The best and worst air travel ideas of 2018
Air travel sucks. Yes, it has become democratic since the exclusive glamour of the early days, with inexpensive flights available to the masses. But in turn, airlines often alienate low-cost travelers. New airplane developments in 2018 only served to widen the gap between wealthy travelers and the rest of us.
Fortunately, not everything is bad news for the common globetrotter and city hopper. Let’s review, from best to nightmare:
Economy seat optimized for space and comfort
The Eco Seat–presented by London-based design studio PearsonLloyd at this year’s Airplane Interiors Expo in Hamburg, Germany–is a major evolution of the miserable economy airplane seat: it’s a thin carbon fiber composite shell supported by a hard central spine.
The spine integrates all the seat’s functional parts, like the AV module and an ingenious bifold food tray that saves even more space. The key to its comfort is in its spine’s curvature, which adapts to the human body to optimize both body posture and the available space around it.
Meanwhile, in first and business class, people don’t have to worry about bifold trays and whether they can reasonably hold a plate of chicken marsala that could easily pass for gruel. Instead, they worry about germs from previous passengers. And Recaro Aircraft Seating’s self-cleaning airline seats can take care of that.
According to the company, its future top-class seats will have a mechanism to “destroy almost every germ on contact within seconds.” Not only that, but the seat will also be able to tell passengers how clean the seat really is by some undisclosed magicks.
File this under, “It’s a nice dream if it ever happens, but it probably won’t happen, but this is really cool, but hey, Elon Musk.” What if you could travel anywhere in the world in a few minutes, without any kind of air turbulence, and watch the curvature of the Earth from space? That’s what Musk proposed earlier this year with his “Big Fucking Rocket” (now called “Starship”).
Yes, Musk wants to replace airplanes with rockets for long-haul travel around Earth. He claims tickets will be “about the same as full-fare economy in an aircraft.” Which is to say: 24 minutes to fly from New York to Shanghai for the price of an economy seat, and you get to see Earth from space. Can you imagine that? Yeah, me neither. But here’s hoping. It will not happen in 2019, but perhaps we will see a dream come true in the late 2020s or 2030s.
This will not be available for regular consumers for a very long time either, but it’s good news for the environment and, therefore, everyone: Eviation’s Alice Commuter plane–winner of the transportation category of Fast Company‘s 2018 World Changing Ideas Awards–is a fully electrical airplane that can take nine people on short trips for less than regular fuel-based airplanes.
The Israel-based startup believes that the airplane will be able to fly commercially in 2021, scaling up “to hundreds of routes across the U.S. over the next few years.” Crossing my fingers for this one, too.
In 2018, architects thought deeply about how to make the airport experience better and optimize the flow of passengers–in other words, make airports feel less like hell on earth. Snarkitecture partner Benjamin Porto–who lives in New York, a city with some famously awful airports–came up with the idea of merging all New York airports into one master plan, both LaGuardia and JFK, and also Newark in New Jersey. For Porto, “It would be interesting to redesign JFK, LGA, and EWR together into one cohesive master plan [because] they are essentially the three Triumphant Gates of New York City and [they] should look as such.” While a hypothetical concept, Porto’s idea flicks at some of the bigger design challenges that architects have been tackling internationally and, fingers crossed, will take on in the United States, too.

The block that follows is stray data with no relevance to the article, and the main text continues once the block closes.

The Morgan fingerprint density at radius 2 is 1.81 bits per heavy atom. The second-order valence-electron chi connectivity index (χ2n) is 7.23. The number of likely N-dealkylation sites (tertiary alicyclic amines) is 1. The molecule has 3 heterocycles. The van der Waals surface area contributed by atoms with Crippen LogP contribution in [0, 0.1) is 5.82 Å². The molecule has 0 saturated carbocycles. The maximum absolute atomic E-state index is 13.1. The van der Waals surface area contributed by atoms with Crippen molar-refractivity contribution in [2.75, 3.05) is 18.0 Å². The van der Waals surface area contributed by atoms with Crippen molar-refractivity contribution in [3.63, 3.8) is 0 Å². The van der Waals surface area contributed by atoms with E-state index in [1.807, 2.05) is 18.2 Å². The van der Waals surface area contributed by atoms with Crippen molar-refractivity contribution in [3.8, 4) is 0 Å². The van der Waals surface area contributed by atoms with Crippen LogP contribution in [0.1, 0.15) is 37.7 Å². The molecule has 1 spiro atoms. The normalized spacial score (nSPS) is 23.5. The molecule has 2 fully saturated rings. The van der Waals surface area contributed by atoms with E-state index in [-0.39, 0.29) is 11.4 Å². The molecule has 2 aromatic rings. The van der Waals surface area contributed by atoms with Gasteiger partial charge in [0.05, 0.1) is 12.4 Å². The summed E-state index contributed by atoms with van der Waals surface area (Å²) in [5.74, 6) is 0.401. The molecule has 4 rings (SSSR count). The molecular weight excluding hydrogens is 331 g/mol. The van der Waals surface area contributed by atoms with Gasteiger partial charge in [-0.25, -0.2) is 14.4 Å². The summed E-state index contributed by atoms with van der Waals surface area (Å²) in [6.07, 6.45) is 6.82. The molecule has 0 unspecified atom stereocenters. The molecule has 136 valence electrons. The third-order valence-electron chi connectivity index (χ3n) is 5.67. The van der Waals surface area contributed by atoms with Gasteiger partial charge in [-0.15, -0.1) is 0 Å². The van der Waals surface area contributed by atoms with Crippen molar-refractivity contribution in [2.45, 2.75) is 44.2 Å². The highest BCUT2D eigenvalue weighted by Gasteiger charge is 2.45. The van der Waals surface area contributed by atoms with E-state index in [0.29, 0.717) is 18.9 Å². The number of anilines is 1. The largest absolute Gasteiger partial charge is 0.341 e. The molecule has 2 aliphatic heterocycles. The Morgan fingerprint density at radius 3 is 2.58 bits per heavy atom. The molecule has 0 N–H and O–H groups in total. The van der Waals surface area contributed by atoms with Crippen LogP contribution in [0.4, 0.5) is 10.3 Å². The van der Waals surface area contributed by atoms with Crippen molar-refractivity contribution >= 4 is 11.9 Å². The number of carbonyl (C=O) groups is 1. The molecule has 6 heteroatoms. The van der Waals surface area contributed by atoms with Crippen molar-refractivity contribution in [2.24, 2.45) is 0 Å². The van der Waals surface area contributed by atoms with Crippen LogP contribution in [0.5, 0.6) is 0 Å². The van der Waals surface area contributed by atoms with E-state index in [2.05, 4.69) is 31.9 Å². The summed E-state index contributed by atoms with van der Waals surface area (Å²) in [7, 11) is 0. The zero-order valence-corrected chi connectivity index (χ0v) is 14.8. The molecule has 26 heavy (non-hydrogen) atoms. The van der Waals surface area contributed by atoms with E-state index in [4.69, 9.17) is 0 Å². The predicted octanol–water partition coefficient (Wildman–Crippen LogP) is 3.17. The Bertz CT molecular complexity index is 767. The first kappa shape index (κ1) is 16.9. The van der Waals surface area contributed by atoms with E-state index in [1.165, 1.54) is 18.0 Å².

Windowless planes can be considered both a curse and a blessing for everyone. Its proponents, like Emirates airlines, think they can replace regular windows, which are heavy and therefore costly, without alienating consumers. In exchange, they promise cheaper travel.
Of course, this is all theory. And then there’s the psychological effect: Replacing windows with screens is not going to make anyone feel less claustrophobic. Perhaps people traveling in their own private cabins will not care and might find fake windows amusing but, for economy class, it will probably be an extra grievance in a list of many.
Tiny airline toilets
Another thing getting reduced: the airline toilet. Rockwell Collins’s Advanced Lavatory will save airlines seven inches of cabin space by reducing the available toilet space for, you guessed it, economy travelers.
The designers promise the same functionality in the reduced space due to some design legerdemain. Does it work as advertised? You will probably find out, as this will be installed in about 30% to 40% of all future Boeing 737 planes.
The airplane saddle
The Skyrider 2.0 is a standing seat for super-economy travel. There’s nothing inherently wrong with the design. And I’m sure that some people will accept it in order to shave more dollars off a ticket price. But I’ll still never sit on one. I say that because, while airline execs may have dreams about these comfy torture devices increasing their profit line, I doubt any company will have the guts to offer something like this in the real world, no matter how much space and weight it saves them. It’s just too extreme. After all, there are lines that nobody in their right mind will ever cross. Like charging money to allow passengers to use the bathroom or print you a boarding pass. Right? Oh, yeah. Right.